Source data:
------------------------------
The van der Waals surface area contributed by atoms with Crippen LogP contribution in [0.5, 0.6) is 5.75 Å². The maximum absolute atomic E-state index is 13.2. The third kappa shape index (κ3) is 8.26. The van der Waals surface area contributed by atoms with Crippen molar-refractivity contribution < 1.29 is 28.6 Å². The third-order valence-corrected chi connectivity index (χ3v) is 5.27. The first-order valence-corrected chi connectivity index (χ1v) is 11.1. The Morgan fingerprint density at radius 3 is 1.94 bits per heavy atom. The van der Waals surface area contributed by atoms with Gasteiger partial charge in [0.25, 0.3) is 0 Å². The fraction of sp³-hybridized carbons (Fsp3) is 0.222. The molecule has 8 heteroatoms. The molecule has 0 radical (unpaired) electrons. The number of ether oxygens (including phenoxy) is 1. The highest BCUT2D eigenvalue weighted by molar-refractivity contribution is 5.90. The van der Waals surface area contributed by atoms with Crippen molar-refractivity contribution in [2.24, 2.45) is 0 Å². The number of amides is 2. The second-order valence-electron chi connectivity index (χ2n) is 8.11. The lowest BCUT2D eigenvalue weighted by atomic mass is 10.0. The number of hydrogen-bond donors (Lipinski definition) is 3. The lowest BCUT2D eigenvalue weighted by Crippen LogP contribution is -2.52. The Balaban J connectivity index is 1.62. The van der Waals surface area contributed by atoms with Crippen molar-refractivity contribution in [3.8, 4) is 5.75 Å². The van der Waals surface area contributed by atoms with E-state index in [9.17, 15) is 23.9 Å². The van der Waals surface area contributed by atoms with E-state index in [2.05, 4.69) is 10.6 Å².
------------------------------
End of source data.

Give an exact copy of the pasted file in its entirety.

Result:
The van der Waals surface area contributed by atoms with Crippen LogP contribution in [0.5, 0.6) is 5.75 Å². The maximum absolute atomic E-state index is 13.2. The third kappa shape index (κ3) is 8.26. The van der Waals surface area contributed by atoms with Crippen molar-refractivity contribution < 1.29 is 28.6 Å². The third-order valence-corrected chi connectivity index (χ3v) is 5.27. The first-order valence-corrected chi connectivity index (χ1v) is 11.1. The Morgan fingerprint density at radius 3 is 1.94 bits per heavy atom. The van der Waals surface area contributed by atoms with Gasteiger partial charge in [0.25, 0.3) is 0 Å². The fraction of sp³-hybridized carbons (Fsp3) is 0.222. The molecule has 8 heteroatoms. The molecule has 0 radical (unpaired) electrons. The number of ether oxygens (including phenoxy) is 1. The highest BCUT2D eigenvalue weighted by molar-refractivity contribution is 5.90. The van der Waals surface area contributed by atoms with Crippen molar-refractivity contribution in [2.24, 2.45) is 0 Å². The number of amides is 2. The second-order valence-electron chi connectivity index (χ2n) is 8.11. The lowest BCUT2D eigenvalue weighted by atomic mass is 10.0. The number of hydrogen-bond donors (Lipinski definition) is 3. The lowest BCUT2D eigenvalue weighted by Crippen LogP contribution is -2.52. The Balaban J connectivity index is 1.62. The van der Waals surface area contributed by atoms with Crippen molar-refractivity contribution in [3.8, 4) is 5.75 Å². The van der Waals surface area contributed by atoms with E-state index in [9.17, 15) is 23.9 Å². The van der Waals surface area contributed by atoms with E-state index in [2.05, 4.69) is 10.6 Å².